New Releases: 14 Must-Read Books for Autumn 2019
03 February, 2020
There's a back-to-school vibe that demands a new book haul each autumn, and certainly nothing welcomes the changing seasons like cosying up with a good cuppa and a great title. 2019's literary harvest includes Margaret Atwood's long-awaited sequel to The Handmaid's Tale and the thought-provoking story behind #MeToo. Treat yo'shelves.
Cosy up with these new titles this autumn
The Man Who Saw Everything by Deborah Levy
Shortlisted for this year's Booker Prize, Levy's seventh novel is narrated by Saul Adler, who is knocked down on Abbey Road's zebra crossing (twice) and foresees the fall of the Berlin Wall. Set in a world of cameras and surveillance, this is a book about seeing, about being seen, and about what we fail to see both in ourselves and others.
Quichotte by Salman Rushdie
What is the difference between fact and fiction? This modern pastiche of Don Quixote follows television-obsessed salesman Quichotte and his (imaginary) son as they travel across the US in pursuit of love. Quichotte is, however, the fictive creation of spy novelist Sam DuChamp, who's in the throes of a midlife crisis.
Dominicana by Angie Cruz
It's 1965 and Dominican teenager Ana Cancion has just married a man twice her age and moved to Washington Heights. As Ana wrestles between her new life and her duties to her family back home, this book considers how immigration shapes lives.
Whose Story is This? Old Conflicts, New Chapters by Rebecca Solnit
We are "moving on to a future with more people, more voices and more possibilities" concludes Solnit in this provocative social commentary. Surveying our fragmented world, she assesses the stories of those - women, people of colour, queer people - who are making themselves heard, and why their counter-narrative matters.
She Said: Breaking the Sexual Harassment Story that Helped Ignite a Movement by Jodi Kantor and Megan Twohey
The tale behind #MeToo is one of power. In this anticipated book, the Pulitzer-winning reporters who broke the Weinstein story share an insider account of their investigative practices and the genesis of the global movement against sexual harassment.
The Testaments by Margaret Atwood
Picking up 15 years after Offred was whisked away in a van, The Testaments continues the tale of totalitarian Gilead, the too-close-for-comfort world which Atwood first introduced in her 1985 dystopia, The Handmaid's Tale. Praise be.
Red at the Bone by Jaqueline Woodson
Tracing the impact of an unplanned teenage pregnancy on three generations of an African American family in Brooklyn, this slim tome moves through time, exploring the forces - class, education, ambition, race, desire, family - that divide and define us.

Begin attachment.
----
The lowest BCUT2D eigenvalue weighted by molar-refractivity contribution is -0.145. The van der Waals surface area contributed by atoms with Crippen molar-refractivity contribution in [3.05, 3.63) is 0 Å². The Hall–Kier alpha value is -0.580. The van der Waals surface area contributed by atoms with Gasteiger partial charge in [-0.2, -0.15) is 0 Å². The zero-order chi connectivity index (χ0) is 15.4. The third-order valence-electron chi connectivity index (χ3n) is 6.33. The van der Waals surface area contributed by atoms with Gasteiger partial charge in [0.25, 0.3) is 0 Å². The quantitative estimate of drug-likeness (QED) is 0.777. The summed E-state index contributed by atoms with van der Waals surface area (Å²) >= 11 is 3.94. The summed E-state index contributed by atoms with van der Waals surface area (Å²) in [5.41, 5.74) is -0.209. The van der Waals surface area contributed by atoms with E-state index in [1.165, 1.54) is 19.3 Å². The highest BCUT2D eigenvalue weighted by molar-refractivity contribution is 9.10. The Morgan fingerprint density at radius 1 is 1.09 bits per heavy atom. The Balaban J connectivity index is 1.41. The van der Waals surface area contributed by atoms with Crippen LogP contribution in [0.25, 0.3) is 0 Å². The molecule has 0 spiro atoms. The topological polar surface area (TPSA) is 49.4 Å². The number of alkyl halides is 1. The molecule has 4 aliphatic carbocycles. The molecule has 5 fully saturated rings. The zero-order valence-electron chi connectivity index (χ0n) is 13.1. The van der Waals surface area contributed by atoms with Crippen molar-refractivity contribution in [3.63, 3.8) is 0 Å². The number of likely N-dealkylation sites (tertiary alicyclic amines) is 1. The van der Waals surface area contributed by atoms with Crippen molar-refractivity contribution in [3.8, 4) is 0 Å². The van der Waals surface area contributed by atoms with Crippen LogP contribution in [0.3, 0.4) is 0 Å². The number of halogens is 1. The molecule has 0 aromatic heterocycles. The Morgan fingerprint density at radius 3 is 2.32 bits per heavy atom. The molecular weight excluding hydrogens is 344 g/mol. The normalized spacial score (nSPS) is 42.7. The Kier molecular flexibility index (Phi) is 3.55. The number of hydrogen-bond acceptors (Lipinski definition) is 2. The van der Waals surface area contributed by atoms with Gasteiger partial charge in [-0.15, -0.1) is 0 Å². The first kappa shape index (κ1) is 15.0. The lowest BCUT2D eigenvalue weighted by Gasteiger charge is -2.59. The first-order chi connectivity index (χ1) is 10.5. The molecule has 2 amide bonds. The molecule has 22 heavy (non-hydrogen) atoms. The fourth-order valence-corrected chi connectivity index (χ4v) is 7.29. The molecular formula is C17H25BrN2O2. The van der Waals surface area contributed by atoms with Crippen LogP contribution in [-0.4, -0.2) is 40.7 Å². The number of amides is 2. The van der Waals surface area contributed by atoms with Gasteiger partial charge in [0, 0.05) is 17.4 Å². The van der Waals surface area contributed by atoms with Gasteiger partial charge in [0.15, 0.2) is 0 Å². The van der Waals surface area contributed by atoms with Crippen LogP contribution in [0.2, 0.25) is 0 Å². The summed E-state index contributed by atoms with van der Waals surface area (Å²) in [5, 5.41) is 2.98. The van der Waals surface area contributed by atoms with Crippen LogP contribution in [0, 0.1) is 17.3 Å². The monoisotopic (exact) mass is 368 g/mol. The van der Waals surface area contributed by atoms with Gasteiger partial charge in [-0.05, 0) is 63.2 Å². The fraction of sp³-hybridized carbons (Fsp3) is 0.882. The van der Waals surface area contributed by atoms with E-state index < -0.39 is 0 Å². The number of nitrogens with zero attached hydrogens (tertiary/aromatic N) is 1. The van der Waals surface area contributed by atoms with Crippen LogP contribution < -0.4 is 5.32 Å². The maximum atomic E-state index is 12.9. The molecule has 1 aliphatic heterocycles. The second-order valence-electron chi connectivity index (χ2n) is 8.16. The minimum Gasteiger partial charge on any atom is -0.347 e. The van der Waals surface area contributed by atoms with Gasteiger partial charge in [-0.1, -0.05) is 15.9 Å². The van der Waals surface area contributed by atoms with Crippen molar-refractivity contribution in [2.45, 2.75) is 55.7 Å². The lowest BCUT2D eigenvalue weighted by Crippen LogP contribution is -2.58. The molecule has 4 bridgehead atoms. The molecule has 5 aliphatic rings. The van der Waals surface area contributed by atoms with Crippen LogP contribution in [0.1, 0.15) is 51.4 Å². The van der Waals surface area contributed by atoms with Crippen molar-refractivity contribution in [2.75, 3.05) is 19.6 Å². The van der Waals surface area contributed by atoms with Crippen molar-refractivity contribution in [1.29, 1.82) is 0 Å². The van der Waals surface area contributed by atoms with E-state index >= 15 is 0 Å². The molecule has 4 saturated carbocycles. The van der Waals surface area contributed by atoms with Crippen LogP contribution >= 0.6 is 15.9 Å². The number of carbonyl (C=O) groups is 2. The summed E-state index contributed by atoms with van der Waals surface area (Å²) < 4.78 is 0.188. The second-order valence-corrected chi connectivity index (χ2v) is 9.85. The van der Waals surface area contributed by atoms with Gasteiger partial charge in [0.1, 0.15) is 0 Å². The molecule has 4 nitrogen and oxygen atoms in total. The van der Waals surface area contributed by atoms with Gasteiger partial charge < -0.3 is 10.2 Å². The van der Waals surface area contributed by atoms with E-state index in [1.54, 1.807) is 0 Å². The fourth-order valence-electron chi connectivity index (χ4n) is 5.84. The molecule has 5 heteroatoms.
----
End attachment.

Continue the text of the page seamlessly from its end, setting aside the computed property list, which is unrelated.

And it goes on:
On Fire: The (Burning) Case for a Green New Deal by Naomi Klein
In this call to arms against the climate crisis, Klein reports from the front lines of natural and man-made disasters across the world and makes a critical case for the rising political movement that demands a global Green New Deal.
Over the Top: A Raw Journey to Self Love by Jonathan Van Ness
Our favourite member of the Fab Five (apologies Tan) has written a book. Granted this title may not be shortlisted for the Booker Prize, but between hard-hitting reads Van Ness's inspiring journey towards self-acceptance and positivity is something guaranteed to brighten up even the gloomiest of autumn days.
The Year of the Monkey by Patti Smith
From one queen to another, this meditation on ageing, loss, politics and the American dream is the latest memoir from rock icon Patti Smith. Fusing fact and fiction, Smith's outward solo journey becomes a poetic search for meaning in times of turbulence.
The Body: A Guide for Occupants by Bill Bryson
After decades of globetrotting, Bill Bryson is turning his attention inwards. Bursting with extraordinary facts (did you know 1,458 types of bacteria "unknown to science" have been found in our belly buttons?), this eye-opening exploration of the body leaves us in awe at the miracle of human life.
Grand Union by Zadie Smith
This collection of witty yet perceptive stories - some new, some previously published - run the gamut in terms of genre and topic, featuring historic, contemporary and dystopian tales. Through them, Smith ruminates on ideas of identity, inheritance, politics, rebirth and more.
Find Me by André Aciman
Does true love ever die? This sequel to Call Me By Your Name continues the tale of Elio and Oliver, picking up decades after they first met in Italy. Readers also join Sami, Elio's father, for whom a chance encounter on a train leads to a life-changing sexual awakening.
The Topeka School by Ben Lerner
Diving deep into Midwest America's culture of toxic masculinity at the turn of the 21st century, this novel asks: how can you raise a good son? Following high-school senior Adam Gordon who befriends loner Darren Eberheart, this narrative weaves together tales of adolescence, transgression and the conditions that have given rise to the New Right.